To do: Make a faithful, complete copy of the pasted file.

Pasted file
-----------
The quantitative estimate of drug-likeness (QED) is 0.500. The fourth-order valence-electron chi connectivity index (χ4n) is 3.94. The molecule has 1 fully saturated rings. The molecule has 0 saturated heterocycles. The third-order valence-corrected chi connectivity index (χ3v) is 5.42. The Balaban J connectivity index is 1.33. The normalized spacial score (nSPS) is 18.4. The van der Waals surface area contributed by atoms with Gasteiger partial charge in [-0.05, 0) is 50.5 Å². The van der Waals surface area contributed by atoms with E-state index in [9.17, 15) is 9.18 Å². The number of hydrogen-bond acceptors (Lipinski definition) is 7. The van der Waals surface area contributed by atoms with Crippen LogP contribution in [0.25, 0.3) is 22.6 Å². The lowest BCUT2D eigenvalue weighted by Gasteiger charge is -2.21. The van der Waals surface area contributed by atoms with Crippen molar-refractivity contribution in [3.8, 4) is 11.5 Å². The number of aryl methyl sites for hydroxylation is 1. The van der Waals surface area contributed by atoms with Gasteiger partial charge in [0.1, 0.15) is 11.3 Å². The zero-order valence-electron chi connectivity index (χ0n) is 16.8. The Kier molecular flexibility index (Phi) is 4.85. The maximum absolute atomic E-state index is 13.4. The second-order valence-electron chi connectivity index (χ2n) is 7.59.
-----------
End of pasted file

The quantitative estimate of drug-likeness (QED) is 0.500. The fourth-order valence-electron chi connectivity index (χ4n) is 3.94. The molecule has 1 fully saturated rings. The molecule has 0 saturated heterocycles. The third-order valence-corrected chi connectivity index (χ3v) is 5.42. The Balaban J connectivity index is 1.33. The normalized spacial score (nSPS) is 18.4. The van der Waals surface area contributed by atoms with Gasteiger partial charge in [-0.05, 0) is 50.5 Å². The van der Waals surface area contributed by atoms with E-state index in [9.17, 15) is 9.18 Å². The number of hydrogen-bond acceptors (Lipinski definition) is 7. The van der Waals surface area contributed by atoms with Crippen LogP contribution in [0.25, 0.3) is 22.6 Å². The lowest BCUT2D eigenvalue weighted by Gasteiger charge is -2.21. The van der Waals surface area contributed by atoms with Crippen molar-refractivity contribution in [3.8, 4) is 11.5 Å². The number of aryl methyl sites for hydroxylation is 1. The van der Waals surface area contributed by atoms with Gasteiger partial charge in [0.1, 0.15) is 11.3 Å². The zero-order valence-electron chi connectivity index (χ0n) is 16.8. The Kier molecular flexibility index (Phi) is 4.85. The maximum absolute atomic E-state index is 13.4. The second-order valence-electron chi connectivity index (χ2n) is 7.59.